Cryptocurrency exchange Kraken is reportedly making strides toward expanding its services beyond digital assets to include trading in U.S. stocks and exchange-traded funds (ETFs). The company is said to be gearing up for this expansion, planning to introduce trading services in the U.S. and the United Kingdom under the umbrella of a new division named Kraken Securities. According to a Bloomberg report from September 27, 2023, this move is expected to materialize sometime in 2024.
For Kraken to venture into the realm of traditional stocks and ETFs, it would need to secure the necessary licensing from regulatory bodies, particularly the U.S. Financial Industry Regulatory Authority (FINRA) and the relevant financial regulators in the U.K. Notably, the report suggests that Kraken has already acquired a broker-dealer license from FINRA, marking a significant step toward fulfilling the regulatory requirements for its planned expansion.
This potential move by Kraken mirrors a trend seen in the industry, with other platforms like FTX US, albeit now defunct, announcing similar intentions to delve into stock trading approximately a year prior. While some apps, such as Robinhood, successfully provide a combination of stock and cryptocurrency trading services, it is highlighted that most U.S.-based digital asset exchanges have predominantly focused on crypto-related offerings.
The reported expansion comes on the heels of Kraken’s recent licensing achievements. On September 26, the exchange revealed that it had secured licenses in both Spain and Ireland, allowing the company to offer digital asset services in these regions. However, amidst these positive developments, Kraken is currently entangled in a legal matter. The Australian Securities and Investments Commission (ASIC) has filed a civil suit against the exchange, alleging non-compliance with design and distribution obligations related to one of its trading products.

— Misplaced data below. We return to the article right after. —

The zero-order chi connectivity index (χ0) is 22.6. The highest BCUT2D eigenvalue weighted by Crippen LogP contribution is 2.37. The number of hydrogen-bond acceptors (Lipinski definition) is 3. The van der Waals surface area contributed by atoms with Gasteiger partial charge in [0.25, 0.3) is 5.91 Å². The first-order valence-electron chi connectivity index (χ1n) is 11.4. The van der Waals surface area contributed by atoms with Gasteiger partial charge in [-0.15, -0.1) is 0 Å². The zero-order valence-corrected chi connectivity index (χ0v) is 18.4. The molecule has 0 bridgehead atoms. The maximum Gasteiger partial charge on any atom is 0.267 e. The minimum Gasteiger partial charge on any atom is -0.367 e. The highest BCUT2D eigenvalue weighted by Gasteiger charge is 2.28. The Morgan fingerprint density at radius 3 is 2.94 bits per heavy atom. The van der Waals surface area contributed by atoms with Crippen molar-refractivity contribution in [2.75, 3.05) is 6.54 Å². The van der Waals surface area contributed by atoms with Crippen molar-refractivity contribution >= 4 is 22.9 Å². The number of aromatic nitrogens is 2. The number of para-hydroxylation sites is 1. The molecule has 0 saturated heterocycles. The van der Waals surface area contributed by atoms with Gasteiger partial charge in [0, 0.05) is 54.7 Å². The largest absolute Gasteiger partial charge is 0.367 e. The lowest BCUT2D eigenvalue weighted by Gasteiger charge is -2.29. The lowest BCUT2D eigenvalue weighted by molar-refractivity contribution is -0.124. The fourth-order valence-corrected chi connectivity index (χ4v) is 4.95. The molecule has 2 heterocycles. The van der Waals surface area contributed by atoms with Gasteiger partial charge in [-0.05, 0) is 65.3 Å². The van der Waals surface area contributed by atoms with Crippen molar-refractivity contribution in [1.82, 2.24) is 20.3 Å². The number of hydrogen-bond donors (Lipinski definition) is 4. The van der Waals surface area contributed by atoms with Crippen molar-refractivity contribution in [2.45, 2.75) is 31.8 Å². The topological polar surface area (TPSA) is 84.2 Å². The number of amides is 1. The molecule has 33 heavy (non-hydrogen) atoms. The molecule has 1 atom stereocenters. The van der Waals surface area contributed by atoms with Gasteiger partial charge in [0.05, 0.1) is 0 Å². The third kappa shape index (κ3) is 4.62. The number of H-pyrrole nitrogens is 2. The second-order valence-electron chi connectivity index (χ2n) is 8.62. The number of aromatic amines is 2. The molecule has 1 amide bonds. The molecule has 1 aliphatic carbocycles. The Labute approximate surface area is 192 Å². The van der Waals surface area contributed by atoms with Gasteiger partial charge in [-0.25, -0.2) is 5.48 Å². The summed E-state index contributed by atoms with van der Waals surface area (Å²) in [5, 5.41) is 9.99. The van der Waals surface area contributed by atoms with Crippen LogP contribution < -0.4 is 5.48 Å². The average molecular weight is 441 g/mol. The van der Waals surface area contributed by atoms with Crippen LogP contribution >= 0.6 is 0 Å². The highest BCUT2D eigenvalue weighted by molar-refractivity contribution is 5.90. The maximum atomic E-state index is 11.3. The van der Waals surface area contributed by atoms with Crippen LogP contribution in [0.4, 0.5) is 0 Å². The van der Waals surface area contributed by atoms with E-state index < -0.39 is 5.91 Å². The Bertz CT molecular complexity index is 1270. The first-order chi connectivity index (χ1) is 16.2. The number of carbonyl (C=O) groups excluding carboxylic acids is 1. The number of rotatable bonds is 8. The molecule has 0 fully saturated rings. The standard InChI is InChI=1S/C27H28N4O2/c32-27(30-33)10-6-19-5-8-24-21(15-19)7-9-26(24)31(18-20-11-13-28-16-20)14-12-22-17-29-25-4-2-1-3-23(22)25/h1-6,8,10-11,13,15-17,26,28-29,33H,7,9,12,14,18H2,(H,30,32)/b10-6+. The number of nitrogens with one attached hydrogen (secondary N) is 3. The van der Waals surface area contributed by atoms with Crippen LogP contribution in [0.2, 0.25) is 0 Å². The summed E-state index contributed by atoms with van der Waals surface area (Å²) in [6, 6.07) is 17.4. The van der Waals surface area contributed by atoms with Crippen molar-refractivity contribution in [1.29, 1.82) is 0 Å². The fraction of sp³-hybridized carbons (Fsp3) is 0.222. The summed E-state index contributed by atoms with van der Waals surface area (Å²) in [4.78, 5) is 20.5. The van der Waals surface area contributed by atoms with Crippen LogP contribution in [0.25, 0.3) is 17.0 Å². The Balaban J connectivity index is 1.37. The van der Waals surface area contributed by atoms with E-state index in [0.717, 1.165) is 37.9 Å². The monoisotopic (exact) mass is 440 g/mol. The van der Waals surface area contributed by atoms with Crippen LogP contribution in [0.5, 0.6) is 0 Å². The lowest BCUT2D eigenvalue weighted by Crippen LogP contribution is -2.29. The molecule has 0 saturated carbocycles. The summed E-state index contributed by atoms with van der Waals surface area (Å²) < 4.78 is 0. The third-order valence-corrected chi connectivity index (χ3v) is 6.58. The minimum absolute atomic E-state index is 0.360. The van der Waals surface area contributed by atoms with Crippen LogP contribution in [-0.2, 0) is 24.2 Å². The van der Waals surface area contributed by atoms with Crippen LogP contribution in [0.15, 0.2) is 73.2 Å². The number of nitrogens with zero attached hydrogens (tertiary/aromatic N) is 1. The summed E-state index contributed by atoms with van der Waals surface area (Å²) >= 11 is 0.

Furthermore, Kraken has had to contend with regulatory challenges in the United States. In February of an unspecified year, the exchange reached an agreement with the U.S. Securities and Exchange Commission (SEC) to settle charges. As part of this agreement, Kraken consented to pay $30 million, covering disgorgement, prejudgment interest, and civil penalties. Additionally, the settlement compelled Kraken to cease its staking services and programs for U.S. clients.
Despite these legal hurdles, Kraken seems determined to broaden its scope and diversify its offerings beyond the cryptocurrency realm. The move into U.S. stock trading and ETFs aligns with a strategic shift that aims to cater to a broader audience and tap into the potential of traditional financial markets. As the crypto industry continues to evolve, Kraken’s foray into conventional financial instruments underscores the ongoing convergence of digital and traditional financial services.